George Essex Evans

(18 June 1863 – 10 November 1909 / London, England)

A Commonplace Song


Ebbs and flows the restless river
In the city street
Where the great nerve centres quiver,
Where the pulses beat.
Where the human waves are driving
Drifts a woman’s face,
White and worn by ceaseless striving
With the commonplace.
Want has written strange inscriptions
On the brow and cheek;
Pain could weave some weird descriptions
If the lips would speak;
Toil has touched the lines of beauty
And, the curves of grace.
Comeliness is good, but duty
Rules the commonplace.

Thick-soled shoes and shabby bonnet,
Dingy cotton gloves,
Old turned dress with darns upon it
(Not what woman loves),
Gaunt umbrella, green with weather—
One must self efface
To keep home and bairns together
In the commonplace.

Late and early, never shirking
Tub and scrub and broom,
Late at night with needle working
In the dwelling-room;
Yet when week’s receipts are thinner
Grocers’ bills to face—
Tenpence means three children’s dinner
In the commonplace!

Poets sing their wild Iambics—
Love and War and Gods—
Let us sing of humble women
Fighting fearful odds,
Not where steel and bullets rattle
And the squadrons race,
But the grim unending battle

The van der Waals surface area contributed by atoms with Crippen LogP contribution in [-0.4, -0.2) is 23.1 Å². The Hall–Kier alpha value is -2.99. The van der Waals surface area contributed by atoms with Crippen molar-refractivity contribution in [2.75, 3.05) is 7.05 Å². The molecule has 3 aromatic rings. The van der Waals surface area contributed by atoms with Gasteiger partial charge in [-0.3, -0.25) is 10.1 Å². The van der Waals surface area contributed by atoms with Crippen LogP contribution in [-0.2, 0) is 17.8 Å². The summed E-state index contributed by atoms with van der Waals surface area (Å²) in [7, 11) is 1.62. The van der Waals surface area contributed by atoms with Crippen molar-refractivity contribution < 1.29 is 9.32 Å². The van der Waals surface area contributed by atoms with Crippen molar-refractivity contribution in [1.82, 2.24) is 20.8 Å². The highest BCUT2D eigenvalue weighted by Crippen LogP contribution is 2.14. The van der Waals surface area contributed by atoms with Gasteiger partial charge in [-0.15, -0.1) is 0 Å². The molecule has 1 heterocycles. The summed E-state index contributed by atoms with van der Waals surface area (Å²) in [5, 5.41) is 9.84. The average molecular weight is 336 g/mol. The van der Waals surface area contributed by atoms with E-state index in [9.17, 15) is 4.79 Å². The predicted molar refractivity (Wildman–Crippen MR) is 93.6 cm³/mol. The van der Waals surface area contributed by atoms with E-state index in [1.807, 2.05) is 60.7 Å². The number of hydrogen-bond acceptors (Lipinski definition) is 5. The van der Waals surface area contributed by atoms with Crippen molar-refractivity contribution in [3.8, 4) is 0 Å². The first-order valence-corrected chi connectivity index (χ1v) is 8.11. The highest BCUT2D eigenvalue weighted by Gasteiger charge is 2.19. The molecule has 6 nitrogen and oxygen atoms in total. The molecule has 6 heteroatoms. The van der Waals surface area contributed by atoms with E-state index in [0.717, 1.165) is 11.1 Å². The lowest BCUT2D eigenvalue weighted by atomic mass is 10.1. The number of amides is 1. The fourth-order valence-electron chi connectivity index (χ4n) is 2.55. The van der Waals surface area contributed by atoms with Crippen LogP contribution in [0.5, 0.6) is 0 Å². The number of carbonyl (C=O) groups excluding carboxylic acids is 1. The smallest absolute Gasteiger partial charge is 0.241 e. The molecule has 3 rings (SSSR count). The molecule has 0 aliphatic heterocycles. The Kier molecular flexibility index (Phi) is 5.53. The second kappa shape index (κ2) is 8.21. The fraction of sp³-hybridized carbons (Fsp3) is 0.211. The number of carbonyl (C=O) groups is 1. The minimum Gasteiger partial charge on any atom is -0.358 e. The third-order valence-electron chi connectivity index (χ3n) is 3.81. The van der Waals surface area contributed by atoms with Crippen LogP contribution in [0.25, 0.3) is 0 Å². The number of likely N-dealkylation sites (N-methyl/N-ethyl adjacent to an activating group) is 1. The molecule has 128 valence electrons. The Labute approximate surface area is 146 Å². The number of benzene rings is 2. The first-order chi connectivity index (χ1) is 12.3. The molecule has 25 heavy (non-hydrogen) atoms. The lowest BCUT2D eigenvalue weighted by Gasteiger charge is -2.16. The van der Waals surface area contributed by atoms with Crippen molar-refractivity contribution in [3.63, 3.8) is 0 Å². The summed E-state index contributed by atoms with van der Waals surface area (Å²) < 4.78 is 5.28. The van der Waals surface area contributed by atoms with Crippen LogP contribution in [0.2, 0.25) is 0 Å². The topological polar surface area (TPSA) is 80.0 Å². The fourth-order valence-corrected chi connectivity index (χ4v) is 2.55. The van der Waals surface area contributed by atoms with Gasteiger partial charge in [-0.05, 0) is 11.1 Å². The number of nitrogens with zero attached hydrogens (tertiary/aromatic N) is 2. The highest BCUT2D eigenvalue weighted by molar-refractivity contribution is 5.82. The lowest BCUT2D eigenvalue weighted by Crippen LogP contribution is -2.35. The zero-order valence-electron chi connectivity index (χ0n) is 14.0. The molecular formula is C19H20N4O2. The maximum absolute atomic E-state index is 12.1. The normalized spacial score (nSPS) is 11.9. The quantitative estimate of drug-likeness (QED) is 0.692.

With the commonplace.

Now they shriek the creeds are dying!
Faith is of the air!
Wailfully their lyres are sighing
Sonnets of despair!
All the scheme of things evolving
Somehow out of Space!
Darken then, instead of solving,
This grim commonplace!

Rogues may win success and glory,
Beauty pride of fame,
Statesmen make a nation’s story,
Poets deathless name.
But the patient woman Toiler
What is hers to win?
On the one hand—Want, the Spoiler,
On the other—Sin!

Ye who swear and strut and bluster,
So-called manly pride,
When you answer at the muster
On the other side,
Will the courage you have vaunted
Stand you in such grace
As weak hands that fought undaunted
With the commonplace?

Noblest worth works ever humbly,
Oftest is unseen,
Half the world is toiling dumbly
In the gray routine.
Sing, O Poet of the Morrow!
Cheer the weary face
Where brave women moil and sorrow
In the commonplace!

Submitted: Tuesday, April 13, 2010

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